2009
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Photo by Darren Cole
Matt Bacon, Emil Hagstrom
2000
640 x 276 pixels
Photo by Richard Ostrom
Emil Hagstrom, Elyse Perez, Matt Bacon
2005
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Photo by Richard Ostrom


"No one had seen anything like Cock E.S.P. Their shows rarely exceeded five minutes. Often, they lasted only three. By the end, the stage was a catastrophe of overturned amps, smashed props, stripped costume pieces, and sprawled, nude bodies, the audience a daze of numbed ears."
City Pages (Minneapolis/St. Paul)

"Somewhere between repellent, hilarious and just plain ridiculously stupid."
San Francisco Bay Guardian

"Is this guerrilla performance art? Am I on a hidden-camera TV show? Am I just stupid for not 'getting it'? Are you fucking kidding me? These are all normal reactions and seemingly a part of the grand concept that the E.S.P.-ers have been pimping for a decade."
Cincinnati CityBeat

"Minneapolis' Cock E.S.P. sound a bit like Radiohead - if Radiohead played an amplified cement mixer and forced Thom Yorke to shriek indecipherable obscenities in a donkey outfit while attacking his bandmates."
Nashville Scene

"Minneapolis' Cock E.S.P.might be called underground or performance art, but is more likely a joke."
Rochester Democrat and Chronicle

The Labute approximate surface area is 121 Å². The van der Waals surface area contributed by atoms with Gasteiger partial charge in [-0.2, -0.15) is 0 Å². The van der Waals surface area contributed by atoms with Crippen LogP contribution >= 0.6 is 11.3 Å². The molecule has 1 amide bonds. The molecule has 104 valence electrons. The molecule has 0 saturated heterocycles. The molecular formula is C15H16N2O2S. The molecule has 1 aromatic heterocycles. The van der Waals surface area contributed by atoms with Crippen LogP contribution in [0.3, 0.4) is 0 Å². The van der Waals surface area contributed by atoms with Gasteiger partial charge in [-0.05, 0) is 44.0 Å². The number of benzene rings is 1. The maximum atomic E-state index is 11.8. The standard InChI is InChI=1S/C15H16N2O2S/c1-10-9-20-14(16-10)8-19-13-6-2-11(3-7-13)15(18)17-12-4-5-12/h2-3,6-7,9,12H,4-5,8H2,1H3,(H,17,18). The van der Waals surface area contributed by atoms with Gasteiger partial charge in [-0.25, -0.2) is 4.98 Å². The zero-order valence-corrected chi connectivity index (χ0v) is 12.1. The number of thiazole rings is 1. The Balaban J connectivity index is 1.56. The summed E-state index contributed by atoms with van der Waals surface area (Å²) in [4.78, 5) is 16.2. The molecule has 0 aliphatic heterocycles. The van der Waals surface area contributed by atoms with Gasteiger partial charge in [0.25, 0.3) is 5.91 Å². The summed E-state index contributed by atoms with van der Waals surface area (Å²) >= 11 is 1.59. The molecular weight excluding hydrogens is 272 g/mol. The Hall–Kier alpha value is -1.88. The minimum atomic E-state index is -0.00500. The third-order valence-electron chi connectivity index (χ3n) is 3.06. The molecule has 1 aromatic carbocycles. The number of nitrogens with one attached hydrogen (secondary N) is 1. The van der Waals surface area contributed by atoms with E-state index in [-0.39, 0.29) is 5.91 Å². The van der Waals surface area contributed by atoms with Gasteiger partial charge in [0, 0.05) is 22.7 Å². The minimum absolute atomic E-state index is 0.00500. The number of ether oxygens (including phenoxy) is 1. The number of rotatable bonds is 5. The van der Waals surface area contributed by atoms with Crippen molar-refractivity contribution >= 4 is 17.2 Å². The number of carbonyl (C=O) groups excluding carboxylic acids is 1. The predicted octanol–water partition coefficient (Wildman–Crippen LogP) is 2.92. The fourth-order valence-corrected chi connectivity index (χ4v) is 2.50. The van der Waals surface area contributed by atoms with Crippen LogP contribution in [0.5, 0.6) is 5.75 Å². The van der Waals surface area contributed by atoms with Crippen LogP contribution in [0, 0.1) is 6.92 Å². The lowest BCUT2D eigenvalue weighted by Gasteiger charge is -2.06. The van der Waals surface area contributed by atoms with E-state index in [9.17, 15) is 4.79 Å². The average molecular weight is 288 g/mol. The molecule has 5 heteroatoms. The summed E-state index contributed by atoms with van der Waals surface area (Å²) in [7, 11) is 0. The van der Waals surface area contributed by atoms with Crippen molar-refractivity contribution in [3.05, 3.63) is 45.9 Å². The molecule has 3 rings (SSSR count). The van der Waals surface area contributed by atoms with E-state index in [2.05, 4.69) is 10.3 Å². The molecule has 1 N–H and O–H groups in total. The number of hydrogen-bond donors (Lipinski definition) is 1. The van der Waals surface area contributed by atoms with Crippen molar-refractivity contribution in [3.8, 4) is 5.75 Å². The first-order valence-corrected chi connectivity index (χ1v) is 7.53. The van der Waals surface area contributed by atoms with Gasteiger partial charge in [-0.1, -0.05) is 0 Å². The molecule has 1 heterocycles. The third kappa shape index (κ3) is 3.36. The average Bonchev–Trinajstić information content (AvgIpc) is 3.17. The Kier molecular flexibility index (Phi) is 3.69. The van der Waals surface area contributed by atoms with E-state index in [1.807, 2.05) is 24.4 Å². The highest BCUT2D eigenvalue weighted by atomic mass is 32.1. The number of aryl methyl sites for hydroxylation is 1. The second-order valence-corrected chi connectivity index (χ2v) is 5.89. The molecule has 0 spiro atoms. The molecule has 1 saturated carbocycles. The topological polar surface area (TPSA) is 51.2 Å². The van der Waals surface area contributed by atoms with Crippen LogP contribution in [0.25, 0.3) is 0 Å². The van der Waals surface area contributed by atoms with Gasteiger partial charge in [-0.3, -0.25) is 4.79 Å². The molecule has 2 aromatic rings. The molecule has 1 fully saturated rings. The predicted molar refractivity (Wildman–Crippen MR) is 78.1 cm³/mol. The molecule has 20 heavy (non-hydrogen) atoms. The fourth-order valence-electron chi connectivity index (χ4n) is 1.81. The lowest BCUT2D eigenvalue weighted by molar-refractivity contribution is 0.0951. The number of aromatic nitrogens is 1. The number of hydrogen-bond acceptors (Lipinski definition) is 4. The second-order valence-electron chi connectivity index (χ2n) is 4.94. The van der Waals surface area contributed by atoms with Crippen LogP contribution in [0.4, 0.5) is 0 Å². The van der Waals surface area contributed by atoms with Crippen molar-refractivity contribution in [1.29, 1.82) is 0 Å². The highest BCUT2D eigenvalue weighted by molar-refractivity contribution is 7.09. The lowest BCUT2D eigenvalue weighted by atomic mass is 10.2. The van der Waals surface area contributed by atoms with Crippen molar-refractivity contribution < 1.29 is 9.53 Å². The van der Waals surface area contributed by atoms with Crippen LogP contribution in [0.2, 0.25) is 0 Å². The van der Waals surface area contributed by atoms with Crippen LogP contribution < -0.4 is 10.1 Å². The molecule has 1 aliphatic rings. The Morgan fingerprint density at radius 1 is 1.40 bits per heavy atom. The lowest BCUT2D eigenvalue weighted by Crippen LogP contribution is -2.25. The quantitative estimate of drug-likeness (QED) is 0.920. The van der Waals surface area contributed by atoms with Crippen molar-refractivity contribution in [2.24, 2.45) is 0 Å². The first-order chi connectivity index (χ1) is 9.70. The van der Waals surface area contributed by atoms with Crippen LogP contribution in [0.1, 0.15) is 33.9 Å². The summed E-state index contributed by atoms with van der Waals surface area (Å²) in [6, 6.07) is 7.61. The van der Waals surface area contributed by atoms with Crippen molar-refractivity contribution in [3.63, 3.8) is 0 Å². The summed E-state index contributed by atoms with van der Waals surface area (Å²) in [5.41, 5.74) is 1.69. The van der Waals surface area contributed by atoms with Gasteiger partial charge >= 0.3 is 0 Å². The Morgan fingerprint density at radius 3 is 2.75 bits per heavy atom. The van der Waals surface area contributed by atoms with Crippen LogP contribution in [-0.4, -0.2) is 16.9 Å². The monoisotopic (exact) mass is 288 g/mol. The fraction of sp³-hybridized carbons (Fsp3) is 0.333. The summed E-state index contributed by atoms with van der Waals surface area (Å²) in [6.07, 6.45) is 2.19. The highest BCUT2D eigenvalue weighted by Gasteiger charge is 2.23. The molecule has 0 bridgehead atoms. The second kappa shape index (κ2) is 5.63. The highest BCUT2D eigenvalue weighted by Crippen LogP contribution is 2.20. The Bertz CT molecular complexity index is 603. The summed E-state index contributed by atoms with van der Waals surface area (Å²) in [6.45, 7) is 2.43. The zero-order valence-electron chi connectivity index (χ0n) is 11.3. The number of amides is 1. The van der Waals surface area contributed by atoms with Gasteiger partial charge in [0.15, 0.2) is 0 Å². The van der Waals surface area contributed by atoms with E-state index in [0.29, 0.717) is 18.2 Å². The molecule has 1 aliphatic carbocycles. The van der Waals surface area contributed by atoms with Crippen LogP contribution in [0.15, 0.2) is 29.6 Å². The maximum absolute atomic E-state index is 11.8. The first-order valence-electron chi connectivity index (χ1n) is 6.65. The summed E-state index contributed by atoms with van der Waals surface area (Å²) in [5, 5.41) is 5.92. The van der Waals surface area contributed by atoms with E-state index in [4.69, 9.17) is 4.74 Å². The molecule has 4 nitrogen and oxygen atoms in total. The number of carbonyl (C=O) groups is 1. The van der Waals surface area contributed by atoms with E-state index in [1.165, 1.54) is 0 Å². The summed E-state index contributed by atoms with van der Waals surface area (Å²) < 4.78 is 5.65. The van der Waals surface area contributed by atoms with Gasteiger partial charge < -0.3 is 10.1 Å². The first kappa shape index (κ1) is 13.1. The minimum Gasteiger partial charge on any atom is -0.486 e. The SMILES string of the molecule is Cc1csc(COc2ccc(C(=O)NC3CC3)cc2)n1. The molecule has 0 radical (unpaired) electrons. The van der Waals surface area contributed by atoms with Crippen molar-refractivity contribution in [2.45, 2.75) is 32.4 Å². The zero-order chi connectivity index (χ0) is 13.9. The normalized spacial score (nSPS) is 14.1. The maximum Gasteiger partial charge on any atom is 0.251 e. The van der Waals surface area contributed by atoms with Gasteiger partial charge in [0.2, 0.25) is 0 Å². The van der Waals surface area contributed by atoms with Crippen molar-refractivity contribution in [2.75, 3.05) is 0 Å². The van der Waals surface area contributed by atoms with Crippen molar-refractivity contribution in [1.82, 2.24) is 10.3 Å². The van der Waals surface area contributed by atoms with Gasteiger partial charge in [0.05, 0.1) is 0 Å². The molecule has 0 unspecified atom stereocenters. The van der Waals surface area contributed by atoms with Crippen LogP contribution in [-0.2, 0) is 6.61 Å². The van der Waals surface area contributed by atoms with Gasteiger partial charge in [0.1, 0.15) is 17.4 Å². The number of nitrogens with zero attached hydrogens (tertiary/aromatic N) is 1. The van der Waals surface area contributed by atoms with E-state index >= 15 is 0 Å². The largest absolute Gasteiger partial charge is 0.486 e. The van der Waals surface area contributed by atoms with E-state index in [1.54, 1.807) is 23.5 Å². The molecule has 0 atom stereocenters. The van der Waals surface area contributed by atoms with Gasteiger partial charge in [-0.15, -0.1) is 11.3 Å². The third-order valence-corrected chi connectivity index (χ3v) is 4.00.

"A borderline-beautiful display of human wreckage."
Rochester City Newspaper

"Det kunstneriske understrekes også med kyllingdrakter, blod, toppløse maskerte damer og annet performancetull. Så får du heller låne hørselsvernet til naermeste baby imens."
Dagbladet Fretag (Oslo)

"Musik die wie ein Faustschlag voll in den Magen geht."
Dresdner Kulturmagazin (DE)

"På dét punkt er Cock E.S.P. sandelig grænseoverskridende: En hysterisk eksplosion af dårlig smag og dårligere manerer, der ikke kan undgå at få én til at reagere!"
Geiger (DK)

"Horridly obnoxious sounding."
Flipside

"There are folks spending a lot of money to convince us that the logical endpoint of indie rock is a market glut of plodding, vaguely tormented riff rockers. But in small dumpy rooms everywhere, the idiom is getting a real Viking funeral from noise artists chewing up the music and joyfully spitting back the debris. Cock E.S.P. crams smutty, snotty manifestos into nasty, brutish, short sets. I recommend safety goggles, ear plugs and punctuality."
Chicago Reader

"These longtime Minneapolis noise merchants dress up in ridiculous costumes, make sounds that will automatically loosen your stool and throw household appliances at each other."
Go-Go Magazine (Denver)

"If Extreme Championship Wrestling were a noise band, it would be Cock E.S.P."
Time Out New York

"Harsh electronics, grating noises, and spookily inhabited wastelands of sonic detritus."
Dusted

"The group's wretchedly kinky performance-art antics make Cock E.S.P. shows antagonistic to eyes and ears alike."
The Onion A.V. Club

"Sonic hurricanes."
Artforum